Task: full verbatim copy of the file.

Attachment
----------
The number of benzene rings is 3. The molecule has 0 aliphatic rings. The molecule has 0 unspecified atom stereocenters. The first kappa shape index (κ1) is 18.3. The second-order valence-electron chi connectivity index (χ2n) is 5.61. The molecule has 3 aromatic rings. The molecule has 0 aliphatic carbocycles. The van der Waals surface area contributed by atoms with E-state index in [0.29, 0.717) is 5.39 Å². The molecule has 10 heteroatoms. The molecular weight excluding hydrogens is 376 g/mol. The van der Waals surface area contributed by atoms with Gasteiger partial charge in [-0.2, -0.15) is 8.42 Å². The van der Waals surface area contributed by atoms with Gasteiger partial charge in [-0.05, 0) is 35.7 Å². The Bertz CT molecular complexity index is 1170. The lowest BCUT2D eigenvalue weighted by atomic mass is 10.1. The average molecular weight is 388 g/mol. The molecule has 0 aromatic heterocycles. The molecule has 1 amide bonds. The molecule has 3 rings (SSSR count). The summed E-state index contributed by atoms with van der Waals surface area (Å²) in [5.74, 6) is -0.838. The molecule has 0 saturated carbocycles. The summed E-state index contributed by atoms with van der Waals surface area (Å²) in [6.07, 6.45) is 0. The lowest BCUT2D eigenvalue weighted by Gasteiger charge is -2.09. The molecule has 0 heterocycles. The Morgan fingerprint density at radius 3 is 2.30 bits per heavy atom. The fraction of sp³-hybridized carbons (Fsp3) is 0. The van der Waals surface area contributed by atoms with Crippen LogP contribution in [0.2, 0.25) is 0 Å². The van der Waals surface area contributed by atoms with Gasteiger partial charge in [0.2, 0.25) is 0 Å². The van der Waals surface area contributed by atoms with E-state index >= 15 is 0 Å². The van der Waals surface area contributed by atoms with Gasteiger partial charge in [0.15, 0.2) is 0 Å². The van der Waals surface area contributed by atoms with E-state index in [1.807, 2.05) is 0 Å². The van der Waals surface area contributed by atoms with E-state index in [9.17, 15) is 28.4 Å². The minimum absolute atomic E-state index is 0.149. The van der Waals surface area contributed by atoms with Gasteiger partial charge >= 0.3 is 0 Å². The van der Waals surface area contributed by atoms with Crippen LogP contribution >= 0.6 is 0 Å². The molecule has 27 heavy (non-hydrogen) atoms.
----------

The number of benzene rings is 3. The molecule has 0 aliphatic rings. The molecule has 0 unspecified atom stereocenters. The first kappa shape index (κ1) is 18.3. The second-order valence-electron chi connectivity index (χ2n) is 5.61. The molecule has 3 aromatic rings. The molecule has 0 aliphatic carbocycles. The van der Waals surface area contributed by atoms with E-state index in [0.29, 0.717) is 5.39 Å². The molecule has 10 heteroatoms. The molecular weight excluding hydrogens is 376 g/mol. The van der Waals surface area contributed by atoms with Gasteiger partial charge in [-0.2, -0.15) is 8.42 Å². The van der Waals surface area contributed by atoms with Gasteiger partial charge in [-0.05, 0) is 35.7 Å². The Bertz CT molecular complexity index is 1170. The lowest BCUT2D eigenvalue weighted by atomic mass is 10.1. The average molecular weight is 388 g/mol. The molecule has 0 aromatic heterocycles. The molecule has 1 amide bonds. The molecule has 3 rings (SSSR count). The summed E-state index contributed by atoms with van der Waals surface area (Å²) in [5.74, 6) is -0.838. The molecule has 0 saturated carbocycles. The summed E-state index contributed by atoms with van der Waals surface area (Å²) in [6.07, 6.45) is 0. The lowest BCUT2D eigenvalue weighted by Gasteiger charge is -2.09. The molecule has 0 heterocycles. The Morgan fingerprint density at radius 3 is 2.30 bits per heavy atom. The fraction of sp³-hybridized carbons (Fsp3) is 0. The van der Waals surface area contributed by atoms with Crippen LogP contribution in [0.2, 0.25) is 0 Å². The van der Waals surface area contributed by atoms with Gasteiger partial charge in [0.2, 0.25) is 0 Å². The van der Waals surface area contributed by atoms with E-state index >= 15 is 0 Å². The van der Waals surface area contributed by atoms with Gasteiger partial charge in [0.15, 0.2) is 0 Å². The van der Waals surface area contributed by atoms with E-state index in [1.807, 2.05) is 0 Å². The van der Waals surface area contributed by atoms with E-state index in [9.17, 15) is 28.4 Å². The minimum absolute atomic E-state index is 0.149. The van der Waals surface area contributed by atoms with Gasteiger partial charge >= 0.3 is 0 Å². The van der Waals surface area contributed by atoms with Crippen LogP contribution >= 0.6 is 0 Å². The molecule has 27 heavy (non-hydrogen) atoms.